THE LOGLINE FROM HELL
I talk to lots of screenwriters, I’ve been pitched by experts and amateurs, and my question when they prematurely drift into the story of their movie is always the same: “What’s the one-line?” Oddly, this is often the last thing screenwriters think about when writing a script. Believe me, I’ve been there. You’re so involved in your scenes, you’re so jazzed about being able to tie in that symbolic motif from The Odyssey, you’ve got it all so mapped out, that you forget one simple thing: You can’t tell me what it’s about. You can’t get to the heart of the story in less than 10 minutes.
Boy, are you screwed!
And I personally refuse to listen.
It’s because I know the writer hasn’t thought it through. Not really. Because a good screenwriter, especially anyone writing on spec, has to think about everyone all down the line, from the agent to the producer to the studio head to the public. You won’t be there to “set the mood”, so how are you going to get strangers excited? And getting them excited is Job One. So I cut writers off at their FADE IN: because I know everyone else will too. If you can’t tell me about it in one quick line, well, buddy I’m on to something else. Until you have your pitch, and it grabs me, don’t bother with the story.
In Hollywood parlance it’s called a logline or a one-line. And the difference between a good one and a bad one is simple. When I pick up the trades and read the logline of a spec or a pitch that’s sold and my first reaction is “Why didn’t 7 think of that?!” Well… that’s a good one. At random I’m going to select a few recent sales (from my Web source: http://www.hollywoodlitsaIes.com) that made me jealous. They’re in my genre, family comedy, but what we can learn from them crosses comedy, drama, whatever. Each of these was a big, fat spec sale in the six-to-seven figure range:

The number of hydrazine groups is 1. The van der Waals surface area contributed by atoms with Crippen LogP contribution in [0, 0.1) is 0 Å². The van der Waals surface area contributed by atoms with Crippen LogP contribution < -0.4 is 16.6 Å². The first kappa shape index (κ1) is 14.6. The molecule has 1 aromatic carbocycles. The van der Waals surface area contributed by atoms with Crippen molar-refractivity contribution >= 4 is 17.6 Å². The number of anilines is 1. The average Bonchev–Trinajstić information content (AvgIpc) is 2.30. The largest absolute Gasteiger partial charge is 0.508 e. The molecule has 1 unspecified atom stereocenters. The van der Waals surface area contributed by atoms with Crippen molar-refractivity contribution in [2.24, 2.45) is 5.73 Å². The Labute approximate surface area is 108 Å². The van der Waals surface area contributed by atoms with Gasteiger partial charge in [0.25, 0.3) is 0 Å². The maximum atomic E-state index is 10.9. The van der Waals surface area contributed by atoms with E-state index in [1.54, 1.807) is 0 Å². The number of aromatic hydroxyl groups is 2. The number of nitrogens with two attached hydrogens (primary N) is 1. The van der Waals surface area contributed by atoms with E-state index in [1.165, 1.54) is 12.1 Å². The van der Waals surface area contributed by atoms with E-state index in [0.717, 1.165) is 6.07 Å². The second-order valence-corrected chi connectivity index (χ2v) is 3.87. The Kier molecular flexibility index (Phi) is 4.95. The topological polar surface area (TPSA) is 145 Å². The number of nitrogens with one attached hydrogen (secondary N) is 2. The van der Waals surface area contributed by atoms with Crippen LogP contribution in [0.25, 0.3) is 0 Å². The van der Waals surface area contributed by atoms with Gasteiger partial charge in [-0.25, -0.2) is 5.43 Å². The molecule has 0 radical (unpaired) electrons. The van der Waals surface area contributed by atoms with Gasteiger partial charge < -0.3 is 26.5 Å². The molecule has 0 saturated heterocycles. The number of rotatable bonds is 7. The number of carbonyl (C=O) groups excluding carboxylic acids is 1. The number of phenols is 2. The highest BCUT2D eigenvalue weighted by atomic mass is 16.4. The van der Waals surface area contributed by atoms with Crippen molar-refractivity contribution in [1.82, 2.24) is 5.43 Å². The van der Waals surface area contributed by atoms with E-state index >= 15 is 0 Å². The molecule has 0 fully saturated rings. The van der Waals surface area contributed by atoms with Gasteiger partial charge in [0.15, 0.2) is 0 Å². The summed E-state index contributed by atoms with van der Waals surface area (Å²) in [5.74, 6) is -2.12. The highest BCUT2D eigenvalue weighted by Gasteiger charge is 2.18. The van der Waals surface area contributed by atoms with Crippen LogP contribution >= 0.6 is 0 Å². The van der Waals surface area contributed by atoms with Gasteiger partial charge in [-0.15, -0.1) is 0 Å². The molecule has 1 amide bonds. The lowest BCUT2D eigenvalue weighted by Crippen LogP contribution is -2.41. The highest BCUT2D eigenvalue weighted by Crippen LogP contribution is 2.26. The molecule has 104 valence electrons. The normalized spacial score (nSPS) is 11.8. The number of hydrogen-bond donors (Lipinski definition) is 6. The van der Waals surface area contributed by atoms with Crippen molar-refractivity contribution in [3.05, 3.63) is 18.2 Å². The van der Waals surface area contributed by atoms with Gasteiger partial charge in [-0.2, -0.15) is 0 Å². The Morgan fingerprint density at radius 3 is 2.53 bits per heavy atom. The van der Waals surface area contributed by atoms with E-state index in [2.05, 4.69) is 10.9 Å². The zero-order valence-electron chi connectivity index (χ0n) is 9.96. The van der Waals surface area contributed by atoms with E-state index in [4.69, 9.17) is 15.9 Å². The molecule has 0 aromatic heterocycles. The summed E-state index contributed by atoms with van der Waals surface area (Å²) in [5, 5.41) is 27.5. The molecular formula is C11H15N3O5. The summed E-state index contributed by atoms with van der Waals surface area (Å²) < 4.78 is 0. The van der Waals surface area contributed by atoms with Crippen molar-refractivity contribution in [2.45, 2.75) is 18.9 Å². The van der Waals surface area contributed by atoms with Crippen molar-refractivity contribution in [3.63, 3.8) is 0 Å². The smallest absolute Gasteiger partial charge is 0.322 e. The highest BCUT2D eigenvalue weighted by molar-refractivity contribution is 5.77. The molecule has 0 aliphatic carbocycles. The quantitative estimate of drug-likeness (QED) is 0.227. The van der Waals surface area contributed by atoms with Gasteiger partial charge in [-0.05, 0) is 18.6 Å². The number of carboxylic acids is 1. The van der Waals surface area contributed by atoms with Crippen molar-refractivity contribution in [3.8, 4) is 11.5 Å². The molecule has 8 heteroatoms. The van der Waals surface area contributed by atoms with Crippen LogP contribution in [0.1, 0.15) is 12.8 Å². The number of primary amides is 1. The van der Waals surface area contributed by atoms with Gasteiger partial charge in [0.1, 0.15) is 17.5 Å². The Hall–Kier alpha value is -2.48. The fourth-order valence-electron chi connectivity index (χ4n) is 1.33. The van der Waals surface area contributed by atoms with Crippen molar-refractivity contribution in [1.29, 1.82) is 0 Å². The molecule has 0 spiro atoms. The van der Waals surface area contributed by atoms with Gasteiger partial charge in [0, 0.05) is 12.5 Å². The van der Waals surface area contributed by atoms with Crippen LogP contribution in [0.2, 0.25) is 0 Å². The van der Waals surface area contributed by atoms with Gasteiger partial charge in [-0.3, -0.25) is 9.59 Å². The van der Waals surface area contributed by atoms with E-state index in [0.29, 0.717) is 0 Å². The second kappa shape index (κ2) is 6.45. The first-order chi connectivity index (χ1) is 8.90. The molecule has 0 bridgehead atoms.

A newly married couple must spend Christmas Day at each of their four divorced parent’s homes — 4 Christmases
A just-hired employee goes on a company weekend and soon discovers someone’s trying to kill him — The Retreat
A risk-averse teacher plans on marrying his dream girl but must first accompany his overprotective future brother-in-law — a cop — on a ride along from hell! — Ride Along (Please note: Anything “from hell” is always a comedy plus).
Believe it or not, each of these loglines has the same things in common. Along with answering “What is it?” each contains four components that make it a sale.
What are those four components?
Well, let’s investigate… the logline from hell!